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Winterize Your Houseplants

Hurry! Frost is expected Friday night

     Some houseplants have to be repotted every six months, while others can stay put for two or three years. Frequency of repotting also depends on container size, quality of care, productivity of the rooting medium and frequency of nutrient applications. 
     Annuals — such as grape ivy, begonias and marigolds — have very vigorous habits of growth and should be repotted at least twice yearly. Foliage plants such as ficus, schefflera and crotons tend to grow slowly and can be left alone for a year or two, depending on the age of the plant and container size.
 
Step 1: If root-bound, repot
      As you move houseplants in for the winter, check first whether they are root-bound. To see the root ball, knock the plant out of its container. Holding the still-potted plant with your fingers on each side of the stem, turn it upside down. Rap the top edge of the container sharply on the edge of a solid table or bench, and the root ball will dislodge. If it is covered with a solid mat of roots, the plant is root-bound.
     To stimulate root-bound plants to produce new roots, take a sharp knife and make four or five cuts through the root mat from the top to the bottom of the root ball. Using your fingers, loosen as many roots as possible and shake out old rooting medium from the center of the ball.
     Unless the roots of a root-bound plant are disturbed during repotting, the plant will stay root-bound despite having fresh rooting medium.
     If possible, transplant into a larger diameter container. If using a larger container is not feasible, apply the bonsai root-pruning practice, cutting out one-third of the root mass to allow new roots room to grow.
 
Step 2: Use active potting soil 
     Repot into freshly blended potting medium. Try this recipe. Mix equal parts by volume garden soil (less for plastic or ceramic pots), compost from your garden or commercial compost and perlite. Place in a microwaveable container and microwave at full power for 15 minutes for each gallon of potting soil. Cool before using. Store the unused rooting medium in a plastic bag so that it will remain moist.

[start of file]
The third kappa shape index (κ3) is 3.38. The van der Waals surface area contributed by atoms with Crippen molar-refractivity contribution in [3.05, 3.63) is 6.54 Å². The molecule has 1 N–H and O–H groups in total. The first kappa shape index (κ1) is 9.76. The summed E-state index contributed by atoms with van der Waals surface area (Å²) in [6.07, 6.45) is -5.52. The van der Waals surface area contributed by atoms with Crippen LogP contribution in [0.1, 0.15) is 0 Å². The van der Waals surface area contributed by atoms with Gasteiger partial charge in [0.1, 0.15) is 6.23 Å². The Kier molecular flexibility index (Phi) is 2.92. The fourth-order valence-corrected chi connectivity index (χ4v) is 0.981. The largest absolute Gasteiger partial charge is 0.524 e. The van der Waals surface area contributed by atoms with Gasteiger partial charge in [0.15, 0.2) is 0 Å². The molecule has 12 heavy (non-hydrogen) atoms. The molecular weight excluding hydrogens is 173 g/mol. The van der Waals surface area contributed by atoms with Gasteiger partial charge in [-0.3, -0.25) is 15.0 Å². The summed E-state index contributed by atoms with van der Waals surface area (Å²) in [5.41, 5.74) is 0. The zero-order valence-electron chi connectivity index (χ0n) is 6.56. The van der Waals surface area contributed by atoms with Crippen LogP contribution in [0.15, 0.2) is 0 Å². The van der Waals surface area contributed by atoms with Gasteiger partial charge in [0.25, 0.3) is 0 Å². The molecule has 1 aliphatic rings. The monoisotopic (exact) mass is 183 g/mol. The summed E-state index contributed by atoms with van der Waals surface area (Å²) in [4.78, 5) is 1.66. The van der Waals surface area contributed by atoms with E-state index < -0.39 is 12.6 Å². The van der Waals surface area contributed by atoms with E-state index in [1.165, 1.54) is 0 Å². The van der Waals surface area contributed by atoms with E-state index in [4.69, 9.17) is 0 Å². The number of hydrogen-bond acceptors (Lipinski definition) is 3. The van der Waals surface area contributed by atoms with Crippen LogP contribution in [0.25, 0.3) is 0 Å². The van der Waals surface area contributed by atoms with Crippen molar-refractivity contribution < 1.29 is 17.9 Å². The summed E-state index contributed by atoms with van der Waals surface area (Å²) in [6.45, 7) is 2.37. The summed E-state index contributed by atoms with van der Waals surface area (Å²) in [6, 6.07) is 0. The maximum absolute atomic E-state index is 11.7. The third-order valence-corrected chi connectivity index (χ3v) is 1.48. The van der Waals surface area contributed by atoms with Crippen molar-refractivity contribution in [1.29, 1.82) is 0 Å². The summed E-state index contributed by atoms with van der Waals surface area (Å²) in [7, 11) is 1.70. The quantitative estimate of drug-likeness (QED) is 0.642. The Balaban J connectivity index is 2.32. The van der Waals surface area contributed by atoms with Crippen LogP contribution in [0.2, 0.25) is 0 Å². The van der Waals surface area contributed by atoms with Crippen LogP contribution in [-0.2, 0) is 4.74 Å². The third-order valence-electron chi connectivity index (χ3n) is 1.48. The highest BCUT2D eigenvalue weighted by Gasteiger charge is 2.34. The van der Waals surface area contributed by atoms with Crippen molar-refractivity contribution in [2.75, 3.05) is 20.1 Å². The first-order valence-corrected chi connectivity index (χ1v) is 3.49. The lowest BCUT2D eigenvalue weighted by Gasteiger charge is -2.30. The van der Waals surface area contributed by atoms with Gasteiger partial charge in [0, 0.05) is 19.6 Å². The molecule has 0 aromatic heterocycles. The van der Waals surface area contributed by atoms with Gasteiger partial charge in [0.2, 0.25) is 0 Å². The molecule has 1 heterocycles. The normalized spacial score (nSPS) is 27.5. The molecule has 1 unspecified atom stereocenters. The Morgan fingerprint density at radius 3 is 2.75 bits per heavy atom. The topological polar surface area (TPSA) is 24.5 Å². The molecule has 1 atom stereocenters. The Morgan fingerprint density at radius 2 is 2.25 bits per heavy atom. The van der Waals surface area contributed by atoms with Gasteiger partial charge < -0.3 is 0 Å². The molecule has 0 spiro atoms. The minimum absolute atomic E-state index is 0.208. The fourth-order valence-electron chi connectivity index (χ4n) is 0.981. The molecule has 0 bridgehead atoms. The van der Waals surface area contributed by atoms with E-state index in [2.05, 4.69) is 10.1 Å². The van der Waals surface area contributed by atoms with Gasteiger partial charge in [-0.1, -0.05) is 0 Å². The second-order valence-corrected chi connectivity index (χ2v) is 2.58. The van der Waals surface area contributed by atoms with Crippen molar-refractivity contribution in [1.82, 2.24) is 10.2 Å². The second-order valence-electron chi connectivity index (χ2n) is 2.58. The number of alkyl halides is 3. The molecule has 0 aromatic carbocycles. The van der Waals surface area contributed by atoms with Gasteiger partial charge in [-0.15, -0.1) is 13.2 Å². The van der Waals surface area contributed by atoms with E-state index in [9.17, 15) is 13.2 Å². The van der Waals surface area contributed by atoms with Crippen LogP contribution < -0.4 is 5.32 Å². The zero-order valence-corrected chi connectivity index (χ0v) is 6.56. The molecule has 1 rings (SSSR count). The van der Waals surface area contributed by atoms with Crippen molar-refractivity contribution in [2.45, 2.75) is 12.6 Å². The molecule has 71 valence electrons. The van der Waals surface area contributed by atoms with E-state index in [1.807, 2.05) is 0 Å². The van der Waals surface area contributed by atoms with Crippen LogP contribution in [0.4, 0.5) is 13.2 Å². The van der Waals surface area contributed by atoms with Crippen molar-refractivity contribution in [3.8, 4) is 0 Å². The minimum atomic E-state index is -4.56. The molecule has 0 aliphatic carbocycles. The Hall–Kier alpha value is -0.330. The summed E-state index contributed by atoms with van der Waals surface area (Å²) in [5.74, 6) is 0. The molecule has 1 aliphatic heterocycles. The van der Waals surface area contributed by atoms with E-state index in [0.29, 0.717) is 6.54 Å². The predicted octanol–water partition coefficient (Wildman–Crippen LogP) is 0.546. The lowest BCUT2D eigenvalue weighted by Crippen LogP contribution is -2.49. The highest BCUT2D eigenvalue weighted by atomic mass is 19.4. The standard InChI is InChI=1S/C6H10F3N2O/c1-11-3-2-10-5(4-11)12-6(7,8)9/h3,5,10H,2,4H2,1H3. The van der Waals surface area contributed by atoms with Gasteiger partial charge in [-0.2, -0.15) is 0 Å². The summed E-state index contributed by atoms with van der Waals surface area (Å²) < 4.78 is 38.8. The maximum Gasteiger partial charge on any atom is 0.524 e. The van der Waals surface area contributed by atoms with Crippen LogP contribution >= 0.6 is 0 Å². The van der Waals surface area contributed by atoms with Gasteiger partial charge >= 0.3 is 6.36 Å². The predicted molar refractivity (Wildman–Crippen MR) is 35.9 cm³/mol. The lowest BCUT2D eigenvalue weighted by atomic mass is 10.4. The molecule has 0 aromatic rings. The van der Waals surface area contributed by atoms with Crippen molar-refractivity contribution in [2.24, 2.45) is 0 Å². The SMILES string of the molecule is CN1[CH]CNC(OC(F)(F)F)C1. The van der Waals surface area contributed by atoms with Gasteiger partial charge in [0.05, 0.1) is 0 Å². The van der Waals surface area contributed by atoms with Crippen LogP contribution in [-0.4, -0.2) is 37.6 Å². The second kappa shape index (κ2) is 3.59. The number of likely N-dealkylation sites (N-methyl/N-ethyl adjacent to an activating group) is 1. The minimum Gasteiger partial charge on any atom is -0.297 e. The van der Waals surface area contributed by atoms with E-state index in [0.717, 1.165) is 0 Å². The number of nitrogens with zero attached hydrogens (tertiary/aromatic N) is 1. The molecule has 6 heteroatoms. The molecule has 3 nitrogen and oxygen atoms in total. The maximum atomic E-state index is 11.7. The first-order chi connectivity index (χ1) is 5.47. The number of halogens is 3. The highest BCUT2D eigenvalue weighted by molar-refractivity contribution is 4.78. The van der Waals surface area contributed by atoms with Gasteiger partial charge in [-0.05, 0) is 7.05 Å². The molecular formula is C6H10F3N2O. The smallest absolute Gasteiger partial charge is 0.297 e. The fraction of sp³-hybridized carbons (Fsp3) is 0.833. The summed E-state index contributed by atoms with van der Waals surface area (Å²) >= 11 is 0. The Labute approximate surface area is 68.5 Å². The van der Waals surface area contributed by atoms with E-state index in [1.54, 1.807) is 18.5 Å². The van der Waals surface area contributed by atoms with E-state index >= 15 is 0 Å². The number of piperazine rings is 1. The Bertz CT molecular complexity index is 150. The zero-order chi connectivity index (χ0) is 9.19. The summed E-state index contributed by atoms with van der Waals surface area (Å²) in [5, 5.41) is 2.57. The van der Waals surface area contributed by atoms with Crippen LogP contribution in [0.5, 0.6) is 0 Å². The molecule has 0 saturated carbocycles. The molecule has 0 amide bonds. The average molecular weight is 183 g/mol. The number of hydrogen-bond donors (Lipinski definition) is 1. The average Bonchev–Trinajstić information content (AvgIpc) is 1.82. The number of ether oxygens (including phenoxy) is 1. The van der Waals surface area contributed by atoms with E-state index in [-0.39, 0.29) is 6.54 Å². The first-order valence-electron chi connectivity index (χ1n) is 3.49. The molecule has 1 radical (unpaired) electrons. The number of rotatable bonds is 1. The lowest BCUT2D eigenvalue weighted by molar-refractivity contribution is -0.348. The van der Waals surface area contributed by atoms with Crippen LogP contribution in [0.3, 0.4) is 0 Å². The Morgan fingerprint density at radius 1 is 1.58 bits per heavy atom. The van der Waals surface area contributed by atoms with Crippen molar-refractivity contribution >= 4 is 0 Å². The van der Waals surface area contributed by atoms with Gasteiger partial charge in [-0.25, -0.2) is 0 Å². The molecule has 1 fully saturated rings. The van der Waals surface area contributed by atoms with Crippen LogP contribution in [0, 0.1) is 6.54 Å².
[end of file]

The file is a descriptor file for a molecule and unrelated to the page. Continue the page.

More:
Or improve commercial media by adding one-third by volume compost such as LeafGro. Peat moss-blended media shrink over time; avoid them.
     If you have old potting medium, whether homemade or purchased, make sure it is biologically active. Old potting soil that has been allowed to dry out and remain bone dry for months is biologically dead. To make old dried-out potting medium usable, moisten and blend it with either fresh compost or new potting medium.
      Add all the old rooting medium to your compost pile.
      Place some fresh potting medium in the bottom of the container. Replace the plant, adding and tapping down more medium as you go. Using your thumbs, press the rooting medium firmly into the center of the root ball and between the root ball and the walls of the container.
     Leave a half-inch free space between the top of the root ball and the top edge of the container for proper watering. Finally, bounce the bottom of the container sharply on a hard surface so that the loose potting medium fills in the voids.
 
Step 3: Water generously
     As soon as you finish potting, flood the surface with water several times until you see excess water flow from the bottom of the container. Flooding the surface of the rooting medium washes it into cavities. After the water drains, fill with additional medium. Allow to drain thoroughly before bringing inside.